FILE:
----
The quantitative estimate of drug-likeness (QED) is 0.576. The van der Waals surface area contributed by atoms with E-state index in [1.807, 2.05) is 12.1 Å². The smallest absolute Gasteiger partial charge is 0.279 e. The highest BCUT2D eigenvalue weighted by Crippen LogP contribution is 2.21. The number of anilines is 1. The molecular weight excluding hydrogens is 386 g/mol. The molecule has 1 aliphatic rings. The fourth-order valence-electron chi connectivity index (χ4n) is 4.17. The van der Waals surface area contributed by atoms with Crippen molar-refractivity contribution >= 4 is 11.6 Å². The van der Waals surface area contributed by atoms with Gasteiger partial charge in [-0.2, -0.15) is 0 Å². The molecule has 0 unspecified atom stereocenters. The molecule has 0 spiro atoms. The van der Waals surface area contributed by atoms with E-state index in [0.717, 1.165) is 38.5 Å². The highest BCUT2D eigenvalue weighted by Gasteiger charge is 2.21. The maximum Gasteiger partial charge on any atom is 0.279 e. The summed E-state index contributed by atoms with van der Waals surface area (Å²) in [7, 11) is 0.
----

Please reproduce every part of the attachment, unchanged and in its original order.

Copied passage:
The quantitative estimate of drug-likeness (QED) is 0.576. The van der Waals surface area contributed by atoms with E-state index in [1.807, 2.05) is 12.1 Å². The smallest absolute Gasteiger partial charge is 0.279 e. The highest BCUT2D eigenvalue weighted by Crippen LogP contribution is 2.21. The number of anilines is 1. The molecular weight excluding hydrogens is 386 g/mol. The molecule has 1 aliphatic rings. The fourth-order valence-electron chi connectivity index (χ4n) is 4.17. The van der Waals surface area contributed by atoms with Crippen molar-refractivity contribution >= 4 is 11.6 Å². The van der Waals surface area contributed by atoms with Gasteiger partial charge in [-0.2, -0.15) is 0 Å². The molecule has 0 unspecified atom stereocenters. The molecule has 0 spiro atoms. The van der Waals surface area contributed by atoms with E-state index in [0.717, 1.165) is 38.5 Å². The highest BCUT2D eigenvalue weighted by Gasteiger charge is 2.21. The maximum Gasteiger partial charge on any atom is 0.279 e. The summed E-state index contributed by atoms with van der Waals surface area (Å²) in [7, 11) is 0.